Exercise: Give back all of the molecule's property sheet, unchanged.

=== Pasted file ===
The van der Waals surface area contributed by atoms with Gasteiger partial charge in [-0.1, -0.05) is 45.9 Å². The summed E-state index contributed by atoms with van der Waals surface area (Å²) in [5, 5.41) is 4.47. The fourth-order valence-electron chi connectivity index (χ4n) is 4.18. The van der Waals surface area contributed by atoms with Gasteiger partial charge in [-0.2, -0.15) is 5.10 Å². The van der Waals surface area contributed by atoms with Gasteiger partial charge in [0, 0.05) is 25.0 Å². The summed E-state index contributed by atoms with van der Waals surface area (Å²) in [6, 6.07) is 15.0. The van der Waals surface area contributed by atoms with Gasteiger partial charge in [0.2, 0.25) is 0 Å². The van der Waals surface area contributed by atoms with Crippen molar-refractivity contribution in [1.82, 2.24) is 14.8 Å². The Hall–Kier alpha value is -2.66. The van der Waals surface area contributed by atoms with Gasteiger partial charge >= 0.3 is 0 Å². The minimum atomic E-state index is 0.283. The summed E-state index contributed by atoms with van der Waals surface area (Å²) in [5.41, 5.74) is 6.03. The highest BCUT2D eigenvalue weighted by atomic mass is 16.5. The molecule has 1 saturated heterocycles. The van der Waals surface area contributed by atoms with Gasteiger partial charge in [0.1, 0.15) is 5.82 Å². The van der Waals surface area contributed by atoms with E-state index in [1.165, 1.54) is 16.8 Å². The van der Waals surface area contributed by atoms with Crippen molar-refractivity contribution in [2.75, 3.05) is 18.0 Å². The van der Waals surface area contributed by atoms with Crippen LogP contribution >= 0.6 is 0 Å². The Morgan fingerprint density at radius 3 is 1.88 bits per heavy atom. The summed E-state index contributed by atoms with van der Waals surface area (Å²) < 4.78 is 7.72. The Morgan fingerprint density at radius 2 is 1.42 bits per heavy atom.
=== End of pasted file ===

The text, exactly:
The van der Waals surface area contributed by atoms with Gasteiger partial charge in [-0.1, -0.05) is 45.9 Å². The summed E-state index contributed by atoms with van der Waals surface area (Å²) in [5, 5.41) is 4.47. The fourth-order valence-electron chi connectivity index (χ4n) is 4.18. The van der Waals surface area contributed by atoms with Gasteiger partial charge in [-0.2, -0.15) is 5.10 Å². The van der Waals surface area contributed by atoms with Gasteiger partial charge in [0, 0.05) is 25.0 Å². The summed E-state index contributed by atoms with van der Waals surface area (Å²) in [6, 6.07) is 15.0. The van der Waals surface area contributed by atoms with Gasteiger partial charge in [0.2, 0.25) is 0 Å². The van der Waals surface area contributed by atoms with Crippen molar-refractivity contribution in [1.82, 2.24) is 14.8 Å². The Hall–Kier alpha value is -2.66. The van der Waals surface area contributed by atoms with Gasteiger partial charge >= 0.3 is 0 Å². The minimum atomic E-state index is 0.283. The summed E-state index contributed by atoms with van der Waals surface area (Å²) in [5.41, 5.74) is 6.03. The highest BCUT2D eigenvalue weighted by atomic mass is 16.5. The molecule has 1 saturated heterocycles. The van der Waals surface area contributed by atoms with Gasteiger partial charge in [0.1, 0.15) is 5.82 Å². The van der Waals surface area contributed by atoms with E-state index in [1.165, 1.54) is 16.8 Å². The van der Waals surface area contributed by atoms with Crippen molar-refractivity contribution in [2.75, 3.05) is 18.0 Å². The van der Waals surface area contributed by atoms with Crippen LogP contribution >= 0.6 is 0 Å². The Morgan fingerprint density at radius 3 is 1.88 bits per heavy atom. The summed E-state index contributed by atoms with van der Waals surface area (Å²) < 4.78 is 7.72. The Morgan fingerprint density at radius 2 is 1.42 bits per heavy atom.